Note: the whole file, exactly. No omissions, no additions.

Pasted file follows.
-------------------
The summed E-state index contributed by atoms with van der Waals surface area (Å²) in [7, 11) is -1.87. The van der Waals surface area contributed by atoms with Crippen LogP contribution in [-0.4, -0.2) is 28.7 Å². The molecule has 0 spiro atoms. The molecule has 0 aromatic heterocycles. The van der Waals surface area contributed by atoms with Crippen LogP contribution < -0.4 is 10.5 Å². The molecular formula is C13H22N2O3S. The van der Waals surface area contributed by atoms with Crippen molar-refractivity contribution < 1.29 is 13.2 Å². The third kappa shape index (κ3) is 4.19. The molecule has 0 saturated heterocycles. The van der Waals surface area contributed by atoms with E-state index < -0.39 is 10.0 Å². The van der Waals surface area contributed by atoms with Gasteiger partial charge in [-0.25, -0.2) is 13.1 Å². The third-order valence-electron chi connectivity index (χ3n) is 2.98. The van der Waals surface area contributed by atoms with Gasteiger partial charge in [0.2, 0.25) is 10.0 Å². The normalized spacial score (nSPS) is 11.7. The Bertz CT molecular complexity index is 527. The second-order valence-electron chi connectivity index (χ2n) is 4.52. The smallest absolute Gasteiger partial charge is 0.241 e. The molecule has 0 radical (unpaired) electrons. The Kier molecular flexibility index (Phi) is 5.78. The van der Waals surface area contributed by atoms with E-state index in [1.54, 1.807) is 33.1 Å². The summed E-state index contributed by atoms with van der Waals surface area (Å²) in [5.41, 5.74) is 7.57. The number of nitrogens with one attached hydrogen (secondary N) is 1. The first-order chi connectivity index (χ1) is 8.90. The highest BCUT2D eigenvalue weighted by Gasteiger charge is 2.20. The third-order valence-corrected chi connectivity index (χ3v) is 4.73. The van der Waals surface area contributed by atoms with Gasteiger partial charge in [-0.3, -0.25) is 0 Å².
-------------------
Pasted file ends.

The summed E-state index contributed by atoms with van der Waals surface area (Å²) in [7, 11) is -1.87. The van der Waals surface area contributed by atoms with Crippen LogP contribution in [-0.4, -0.2) is 28.7 Å². The molecule has 0 spiro atoms. The molecule has 0 aromatic heterocycles. The van der Waals surface area contributed by atoms with Crippen LogP contribution < -0.4 is 10.5 Å². The molecular formula is C13H22N2O3S. The van der Waals surface area contributed by atoms with Crippen molar-refractivity contribution < 1.29 is 13.2 Å². The third kappa shape index (κ3) is 4.19. The molecule has 0 saturated heterocycles. The van der Waals surface area contributed by atoms with E-state index < -0.39 is 10.0 Å². The van der Waals surface area contributed by atoms with Gasteiger partial charge in [-0.25, -0.2) is 13.1 Å². The third-order valence-electron chi connectivity index (χ3n) is 2.98. The van der Waals surface area contributed by atoms with Gasteiger partial charge in [0.2, 0.25) is 10.0 Å². The normalized spacial score (nSPS) is 11.7. The Bertz CT molecular complexity index is 527. The second-order valence-electron chi connectivity index (χ2n) is 4.52. The smallest absolute Gasteiger partial charge is 0.241 e. The molecule has 0 radical (unpaired) electrons. The Kier molecular flexibility index (Phi) is 5.78. The van der Waals surface area contributed by atoms with E-state index in [1.54, 1.807) is 33.1 Å². The summed E-state index contributed by atoms with van der Waals surface area (Å²) in [5.41, 5.74) is 7.57. The number of nitrogens with one attached hydrogen (secondary N) is 1. The first-order chi connectivity index (χ1) is 8.90. The highest BCUT2D eigenvalue weighted by Gasteiger charge is 2.20. The third-order valence-corrected chi connectivity index (χ3v) is 4.73. The van der Waals surface area contributed by atoms with Gasteiger partial charge in [-0.3, -0.25) is 0 Å².